3. That one copy at least, of each Tract published by the Society, be retained in their own possession. This will materially assist them in making up their orders:

4. That care be taken occasionally, or periodically, to preserve the subject froin being forgotten or abandoned.

At the same time, Ministers can best determine for themselves on the various modes of carrying such designs into etiect. Some may think proper to mention them in public : - lists of the Tracts may be displayed in their vestries, from week to week: — Societies may be formed; the lembers of which, by a moderate contribution, may be supplied with a certain portion of the Fracts, according to the rules they establish.

The Committee would observe, That the credit for six months will enable those Ministers who may not, in this respect, have the systematic aid of their congregations, to promote, without any inimediate expence, with scarcely any risk, and with considerable facility, the great ends for whieh the Religious Tract Society was instituted.

By the adoption of the measure now proposed, the following advantages will be secured:

1. A Depository of Tracts will aford pious and benevolent persons an occasion of exercising their zeal in distributing appropriate instruction to the poor, the atticted, and the profligate.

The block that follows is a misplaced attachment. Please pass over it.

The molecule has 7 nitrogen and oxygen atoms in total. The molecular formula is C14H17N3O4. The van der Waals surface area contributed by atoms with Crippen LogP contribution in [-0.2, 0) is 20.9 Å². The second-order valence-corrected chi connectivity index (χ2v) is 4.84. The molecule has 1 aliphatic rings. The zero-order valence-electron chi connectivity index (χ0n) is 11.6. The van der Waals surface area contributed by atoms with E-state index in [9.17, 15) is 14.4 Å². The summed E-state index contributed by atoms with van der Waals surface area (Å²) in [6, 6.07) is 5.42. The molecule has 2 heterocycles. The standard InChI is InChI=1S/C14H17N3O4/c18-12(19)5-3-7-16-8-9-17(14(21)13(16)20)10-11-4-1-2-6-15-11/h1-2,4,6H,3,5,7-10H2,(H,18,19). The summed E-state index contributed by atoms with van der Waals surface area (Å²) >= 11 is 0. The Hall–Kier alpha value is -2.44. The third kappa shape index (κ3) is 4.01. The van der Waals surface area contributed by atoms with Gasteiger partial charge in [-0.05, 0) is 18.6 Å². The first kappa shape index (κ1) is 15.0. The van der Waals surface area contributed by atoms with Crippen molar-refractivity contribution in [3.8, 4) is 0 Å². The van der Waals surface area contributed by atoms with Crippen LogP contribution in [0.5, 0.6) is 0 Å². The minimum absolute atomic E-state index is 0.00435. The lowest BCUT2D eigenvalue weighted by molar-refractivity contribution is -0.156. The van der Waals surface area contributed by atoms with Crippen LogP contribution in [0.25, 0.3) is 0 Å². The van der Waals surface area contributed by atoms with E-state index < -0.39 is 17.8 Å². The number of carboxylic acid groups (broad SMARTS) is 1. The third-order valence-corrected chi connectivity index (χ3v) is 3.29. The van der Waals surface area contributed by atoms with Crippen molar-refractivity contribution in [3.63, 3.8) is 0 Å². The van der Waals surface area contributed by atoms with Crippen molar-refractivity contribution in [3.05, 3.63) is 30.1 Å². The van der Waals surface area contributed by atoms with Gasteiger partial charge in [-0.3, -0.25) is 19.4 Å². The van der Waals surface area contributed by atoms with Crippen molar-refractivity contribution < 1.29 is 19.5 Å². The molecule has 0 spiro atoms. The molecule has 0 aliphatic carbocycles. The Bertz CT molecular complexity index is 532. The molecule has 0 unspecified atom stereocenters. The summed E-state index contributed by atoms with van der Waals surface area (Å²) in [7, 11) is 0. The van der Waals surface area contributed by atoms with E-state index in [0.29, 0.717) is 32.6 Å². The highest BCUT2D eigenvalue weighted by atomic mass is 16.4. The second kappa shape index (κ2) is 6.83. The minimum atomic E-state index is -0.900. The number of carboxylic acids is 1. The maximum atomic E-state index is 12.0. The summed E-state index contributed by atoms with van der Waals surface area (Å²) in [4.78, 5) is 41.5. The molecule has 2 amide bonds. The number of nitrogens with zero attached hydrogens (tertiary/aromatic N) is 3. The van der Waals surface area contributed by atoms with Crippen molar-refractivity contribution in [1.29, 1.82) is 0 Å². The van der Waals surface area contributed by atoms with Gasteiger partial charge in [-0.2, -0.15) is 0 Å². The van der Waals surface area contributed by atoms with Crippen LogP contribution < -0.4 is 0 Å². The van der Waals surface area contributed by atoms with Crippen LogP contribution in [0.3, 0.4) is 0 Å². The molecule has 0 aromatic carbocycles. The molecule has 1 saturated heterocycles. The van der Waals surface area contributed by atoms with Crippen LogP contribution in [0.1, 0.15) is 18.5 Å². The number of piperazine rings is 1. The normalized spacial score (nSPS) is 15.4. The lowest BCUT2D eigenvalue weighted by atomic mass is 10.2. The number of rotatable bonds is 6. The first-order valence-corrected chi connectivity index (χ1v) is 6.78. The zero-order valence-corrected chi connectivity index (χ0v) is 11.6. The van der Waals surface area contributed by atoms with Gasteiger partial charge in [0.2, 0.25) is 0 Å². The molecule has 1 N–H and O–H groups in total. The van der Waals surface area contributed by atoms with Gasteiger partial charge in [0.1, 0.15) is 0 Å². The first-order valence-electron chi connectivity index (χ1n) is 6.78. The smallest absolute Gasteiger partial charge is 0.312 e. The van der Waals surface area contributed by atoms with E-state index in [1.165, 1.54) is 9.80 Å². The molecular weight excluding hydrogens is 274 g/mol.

2. The interests of religion may be expected to revive, in consequence of such repeated addresses to the understandings and passions of many, who never give the opportunity of tendering them, in any other way than serious advice and expostulation.

3. Thus, the foundation may be laid of a small library for the use or Subscribers, and those whom they may agree to indulge with the same privilege; by which means, it the books are well.chosen, many will be excited to read, and the knowledge of divine truth will be greatly ex. tended

4. If the assortment should be large, a Minister will be provided with Tracts which he may circulate, recommend in his pastoral visits, and in all his journies.

The substance of wliat is here stated, will equally apply to those Ministers and Christian friends to whom it may be more agreeable or conve. nient to obtain Tracts from any other Society. London,

Signed, April 11, 1804.

JOSEFII HUGHES, Secretary. N. B. Applications for Tracts on credit, must be addressed to the Secre. tary, at Mr. Williams's (the Depositary) Stationers' Court.

jan. 5, 1804, was opened a Jan. 26. A neat and commodichapel at-St. yes, in Cornwall. ous chapel was opened at Swindon. The first sermon was preached by The following ministers conducted the Rev. Mr: Wildbore, of Fal. the services of the day : - Mr. mouth, from Hag. ii. 10; Mr. Thresher, of Abingdon, preached Wildbore, jun. preached in the at- in the morning; Mr. Holmes, of ternoon, from Psicxxii. I; and in Farringdon, in the afternoon ; and the evening, the Rev: Mr. Paddon Mr. Elliott, of Devizes, in the preached from Zach. iv. 9: after evening. Messrs. Wase, Baynel, which the sacraient was adminis. Clift, Best, Muston, and Watis setered. The congregations were verally engaged in prayer. Swin. large all day, and were not without don is a populous and genteel town, Cokens of the Divine Presence, situated in the center of several vil.